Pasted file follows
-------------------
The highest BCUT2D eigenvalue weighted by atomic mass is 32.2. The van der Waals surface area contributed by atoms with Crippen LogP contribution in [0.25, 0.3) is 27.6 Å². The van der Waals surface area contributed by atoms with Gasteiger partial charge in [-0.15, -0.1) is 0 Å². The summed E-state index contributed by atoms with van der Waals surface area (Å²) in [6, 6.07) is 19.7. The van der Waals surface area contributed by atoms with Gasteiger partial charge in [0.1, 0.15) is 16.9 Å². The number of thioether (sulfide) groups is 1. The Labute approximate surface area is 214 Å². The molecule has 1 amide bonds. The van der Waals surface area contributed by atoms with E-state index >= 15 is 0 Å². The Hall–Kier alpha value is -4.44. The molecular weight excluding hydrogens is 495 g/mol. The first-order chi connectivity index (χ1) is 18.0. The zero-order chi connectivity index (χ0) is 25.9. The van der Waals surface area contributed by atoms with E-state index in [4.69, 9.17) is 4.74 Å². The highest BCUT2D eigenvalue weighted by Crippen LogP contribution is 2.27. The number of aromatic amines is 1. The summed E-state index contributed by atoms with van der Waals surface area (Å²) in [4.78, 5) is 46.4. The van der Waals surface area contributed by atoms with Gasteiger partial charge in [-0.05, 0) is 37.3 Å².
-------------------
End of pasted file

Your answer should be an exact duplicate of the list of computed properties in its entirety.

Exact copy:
The highest BCUT2D eigenvalue weighted by atomic mass is 32.2. The van der Waals surface area contributed by atoms with Crippen LogP contribution in [0.25, 0.3) is 27.6 Å². The van der Waals surface area contributed by atoms with Gasteiger partial charge in [-0.15, -0.1) is 0 Å². The summed E-state index contributed by atoms with van der Waals surface area (Å²) in [6, 6.07) is 19.7. The van der Waals surface area contributed by atoms with Gasteiger partial charge in [0.1, 0.15) is 16.9 Å². The number of thioether (sulfide) groups is 1. The Labute approximate surface area is 214 Å². The molecule has 1 amide bonds. The van der Waals surface area contributed by atoms with E-state index >= 15 is 0 Å². The Hall–Kier alpha value is -4.44. The molecular weight excluding hydrogens is 495 g/mol. The first-order chi connectivity index (χ1) is 18.0. The zero-order chi connectivity index (χ0) is 25.9. The van der Waals surface area contributed by atoms with E-state index in [4.69, 9.17) is 4.74 Å². The highest BCUT2D eigenvalue weighted by Crippen LogP contribution is 2.27. The number of aromatic amines is 1. The summed E-state index contributed by atoms with van der Waals surface area (Å²) in [4.78, 5) is 46.4. The van der Waals surface area contributed by atoms with Gasteiger partial charge in [-0.05, 0) is 37.3 Å².